One of the interesting things I've learned about seasons of change is that while most people resist them, many opportunities are built into each season. Seasons of change demand a pause so we can regroup before forging ahead on a new course. By default, we spend time on the sidelines strengthening our plays, resting for a moment while others are on the field. We observe what we're up against, and (as my husband is known to say) we make game time decisions on our next moves.
As we embrace the moments of change in front of us, it's possible new opportunities we hadn't previously considered will arise. We have the choice to lean into our strengths and gifts in new ways. In these moments, we can embrace how God may be calling us to partner with him, or we can run. One of my favorite podcasters, Emily P. Freeman, recently addressed her response in these situations:
"When hints of my own potential show up in me, I haven't always welcomed it, but I'm starting to. And in recent years, I've done it more and more. And I have to tell you, it feels like waking up."
In Episode 180 of The Next Right Thing Podcast, Emily goes on to say, "I hope we can all benefit from this reminder to pay attention to places where we're afraid of our own potential and also to pay attention to our own voice, to how the spirit of God might want to move within and around us."
As I listened to Emily's well-timed encouragement, I was grateful for these few moments, and then a sentence stopped me in my tracks. "Second, there's still blessing, giftedness, leadership, and strength all the way in the back, all the way on the sidelines and in the shadows."
There's still blessing all the way on the sidelines and in the shadows? Frustration welled up as I pondered how Emily was devaluing the sidelines. Didn't she understand all the work that occurs on the sidelines? Doesn't Emily know how intense the sidelines of a game can be when coaches are working coach players to step into their full potential?
And that's when I realized that Emily was referencing the sidelines as if we stand on the line alone. But here's the thing, my friend, as a coach's wife, what we take for granted isn't naturally understood by the rest of the crowd. While many miss the work that happens on the sidelines, we know the truth. The secret to a team's success often lies in how responsive they are to the necessary adjustments on the sideline's benches.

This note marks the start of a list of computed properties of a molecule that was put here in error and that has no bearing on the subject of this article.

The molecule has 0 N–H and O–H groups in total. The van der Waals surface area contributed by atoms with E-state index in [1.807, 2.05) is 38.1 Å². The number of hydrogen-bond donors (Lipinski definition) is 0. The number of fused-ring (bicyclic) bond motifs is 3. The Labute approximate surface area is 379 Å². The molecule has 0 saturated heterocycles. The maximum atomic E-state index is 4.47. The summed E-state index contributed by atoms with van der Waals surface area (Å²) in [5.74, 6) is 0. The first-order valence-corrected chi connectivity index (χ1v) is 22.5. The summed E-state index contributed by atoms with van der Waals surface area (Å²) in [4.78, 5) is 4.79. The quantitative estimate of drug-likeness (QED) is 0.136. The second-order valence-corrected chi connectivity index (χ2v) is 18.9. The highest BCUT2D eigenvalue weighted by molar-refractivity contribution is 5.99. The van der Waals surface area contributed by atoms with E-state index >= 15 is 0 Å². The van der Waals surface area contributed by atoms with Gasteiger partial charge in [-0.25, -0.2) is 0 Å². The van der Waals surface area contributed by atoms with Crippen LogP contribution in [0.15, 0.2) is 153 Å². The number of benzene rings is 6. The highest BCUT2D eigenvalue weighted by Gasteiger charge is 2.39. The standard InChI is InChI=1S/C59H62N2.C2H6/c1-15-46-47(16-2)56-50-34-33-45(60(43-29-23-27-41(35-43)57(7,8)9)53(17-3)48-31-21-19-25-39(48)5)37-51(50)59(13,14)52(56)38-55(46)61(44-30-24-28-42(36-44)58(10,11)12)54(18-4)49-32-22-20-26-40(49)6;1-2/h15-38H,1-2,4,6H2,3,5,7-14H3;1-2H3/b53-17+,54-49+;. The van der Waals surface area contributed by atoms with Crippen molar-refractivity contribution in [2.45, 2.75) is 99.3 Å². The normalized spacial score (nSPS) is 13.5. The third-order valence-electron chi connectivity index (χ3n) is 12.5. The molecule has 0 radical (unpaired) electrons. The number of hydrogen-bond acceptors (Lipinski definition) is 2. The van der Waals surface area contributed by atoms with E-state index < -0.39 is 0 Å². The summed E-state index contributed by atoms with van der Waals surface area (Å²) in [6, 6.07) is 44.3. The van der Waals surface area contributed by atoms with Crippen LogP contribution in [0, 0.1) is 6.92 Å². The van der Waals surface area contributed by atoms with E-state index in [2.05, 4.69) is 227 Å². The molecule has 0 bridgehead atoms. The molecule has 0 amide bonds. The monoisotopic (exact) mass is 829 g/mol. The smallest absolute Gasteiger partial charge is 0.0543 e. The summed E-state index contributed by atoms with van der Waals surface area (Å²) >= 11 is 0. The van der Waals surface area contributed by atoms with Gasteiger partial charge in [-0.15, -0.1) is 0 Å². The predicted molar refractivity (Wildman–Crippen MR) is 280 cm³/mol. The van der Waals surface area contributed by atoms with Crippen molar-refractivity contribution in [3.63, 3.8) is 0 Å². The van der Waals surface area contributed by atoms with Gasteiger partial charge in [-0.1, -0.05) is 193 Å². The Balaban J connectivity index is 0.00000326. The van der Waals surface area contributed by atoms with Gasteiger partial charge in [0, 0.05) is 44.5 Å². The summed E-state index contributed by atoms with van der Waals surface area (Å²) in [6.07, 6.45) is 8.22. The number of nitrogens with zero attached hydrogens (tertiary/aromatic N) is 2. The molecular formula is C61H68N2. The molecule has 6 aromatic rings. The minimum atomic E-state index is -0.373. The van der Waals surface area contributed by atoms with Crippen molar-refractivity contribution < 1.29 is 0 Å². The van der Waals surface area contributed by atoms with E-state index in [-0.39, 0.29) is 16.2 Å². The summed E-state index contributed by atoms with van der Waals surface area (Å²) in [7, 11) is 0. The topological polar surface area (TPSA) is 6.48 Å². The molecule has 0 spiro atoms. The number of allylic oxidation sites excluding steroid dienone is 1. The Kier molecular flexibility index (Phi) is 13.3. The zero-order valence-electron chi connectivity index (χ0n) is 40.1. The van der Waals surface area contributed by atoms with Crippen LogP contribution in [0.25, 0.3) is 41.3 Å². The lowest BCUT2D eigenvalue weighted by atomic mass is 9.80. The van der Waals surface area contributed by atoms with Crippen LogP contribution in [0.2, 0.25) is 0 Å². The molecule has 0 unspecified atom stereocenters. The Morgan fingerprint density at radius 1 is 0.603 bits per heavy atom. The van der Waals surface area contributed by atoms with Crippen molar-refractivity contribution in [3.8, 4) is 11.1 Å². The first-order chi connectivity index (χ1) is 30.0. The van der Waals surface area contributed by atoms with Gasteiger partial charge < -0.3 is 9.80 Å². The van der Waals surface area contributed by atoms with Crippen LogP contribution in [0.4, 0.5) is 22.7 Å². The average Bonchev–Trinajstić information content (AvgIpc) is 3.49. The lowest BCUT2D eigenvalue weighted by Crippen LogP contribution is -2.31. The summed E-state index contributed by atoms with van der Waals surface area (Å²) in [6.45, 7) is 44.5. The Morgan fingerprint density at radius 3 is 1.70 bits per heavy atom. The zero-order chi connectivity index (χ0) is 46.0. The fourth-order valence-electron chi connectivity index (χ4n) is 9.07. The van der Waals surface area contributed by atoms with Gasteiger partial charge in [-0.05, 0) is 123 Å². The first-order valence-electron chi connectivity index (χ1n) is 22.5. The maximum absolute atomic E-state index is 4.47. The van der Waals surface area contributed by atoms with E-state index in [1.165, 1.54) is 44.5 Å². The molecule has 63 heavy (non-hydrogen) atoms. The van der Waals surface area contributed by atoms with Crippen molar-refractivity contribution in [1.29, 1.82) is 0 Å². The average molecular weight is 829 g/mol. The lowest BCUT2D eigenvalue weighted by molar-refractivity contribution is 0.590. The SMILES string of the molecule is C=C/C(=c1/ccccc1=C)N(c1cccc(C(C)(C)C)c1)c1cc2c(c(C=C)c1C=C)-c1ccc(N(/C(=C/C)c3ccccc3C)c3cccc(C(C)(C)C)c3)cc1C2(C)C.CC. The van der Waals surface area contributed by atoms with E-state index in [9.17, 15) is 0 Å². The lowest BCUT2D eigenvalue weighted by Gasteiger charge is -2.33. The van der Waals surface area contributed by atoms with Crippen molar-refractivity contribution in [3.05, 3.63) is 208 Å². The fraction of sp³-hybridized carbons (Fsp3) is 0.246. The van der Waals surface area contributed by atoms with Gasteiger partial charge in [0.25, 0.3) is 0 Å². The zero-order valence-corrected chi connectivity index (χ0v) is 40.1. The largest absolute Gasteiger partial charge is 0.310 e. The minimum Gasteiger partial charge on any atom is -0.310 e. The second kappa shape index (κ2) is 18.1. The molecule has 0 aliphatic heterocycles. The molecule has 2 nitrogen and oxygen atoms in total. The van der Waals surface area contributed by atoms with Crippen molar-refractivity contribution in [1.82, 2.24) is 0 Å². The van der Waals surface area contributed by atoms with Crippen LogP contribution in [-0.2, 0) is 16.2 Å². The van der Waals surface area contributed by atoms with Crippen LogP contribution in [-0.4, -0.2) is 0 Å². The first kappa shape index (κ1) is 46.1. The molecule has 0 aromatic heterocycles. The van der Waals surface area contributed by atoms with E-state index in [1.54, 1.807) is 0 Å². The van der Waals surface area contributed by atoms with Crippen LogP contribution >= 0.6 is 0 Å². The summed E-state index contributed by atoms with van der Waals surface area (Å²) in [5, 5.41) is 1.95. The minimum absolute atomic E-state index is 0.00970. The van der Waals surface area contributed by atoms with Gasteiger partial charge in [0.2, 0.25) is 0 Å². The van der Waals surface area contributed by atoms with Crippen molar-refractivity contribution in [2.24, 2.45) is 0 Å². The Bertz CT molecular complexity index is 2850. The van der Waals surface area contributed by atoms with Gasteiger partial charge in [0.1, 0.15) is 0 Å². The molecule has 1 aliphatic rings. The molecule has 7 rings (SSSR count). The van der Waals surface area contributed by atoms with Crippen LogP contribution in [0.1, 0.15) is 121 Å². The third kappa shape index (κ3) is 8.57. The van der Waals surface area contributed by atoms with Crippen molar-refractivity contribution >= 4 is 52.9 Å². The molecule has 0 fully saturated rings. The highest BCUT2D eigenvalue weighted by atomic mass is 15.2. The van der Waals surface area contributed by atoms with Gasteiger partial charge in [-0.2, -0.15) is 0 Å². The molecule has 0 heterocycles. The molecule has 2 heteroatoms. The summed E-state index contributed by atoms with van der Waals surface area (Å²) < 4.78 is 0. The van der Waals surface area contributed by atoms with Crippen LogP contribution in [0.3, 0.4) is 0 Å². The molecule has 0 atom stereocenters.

When an athlete determines they will move in their own strength, gifts, talents, and timing, the chances of success for the team reduce drastically. However, when someone remains coachable on the sidelines and uses that time to study, rest, stretch, and ready their body for the moment, they are called upon to step onto the field, the whole team improves regardless of the scoreboard at the end of the game.
No one stands on the sidelines alone, and it's vital for personal growth that we don't devalue the opportunities that await us as we regroup.
You may not be in the same season of newness as our family. However, it's difficult to deny that we're all feeling our way through some sort of new normal right now. Life is going to look different in the months to come. We've been impacted by what we have seen, heard, read, and felt the past year. And that is a good thing.
As we're released from the sidelines this summer, and into the fall, we will notice that some of our teammates have left the field never to return. The challenge was too much, or God has called them to pursue a different path. Some are running onto the field refreshed and ready to go. Others are looking for ways to linger a little longer on the sidelines.
You may discover that you align with new teammates now. Whichever camp you're in, don't devalue the time spent on the sidelines. The work put in learning, the time resting and re-evaluating goals was necessary and important. You learned significant lessons for a reason. Now it’s time to put your lessons into action. Step into your sweet spot and thrive. Your contribution matters and we're here cheering you on when you need the extra encouragement. That's what teammates do.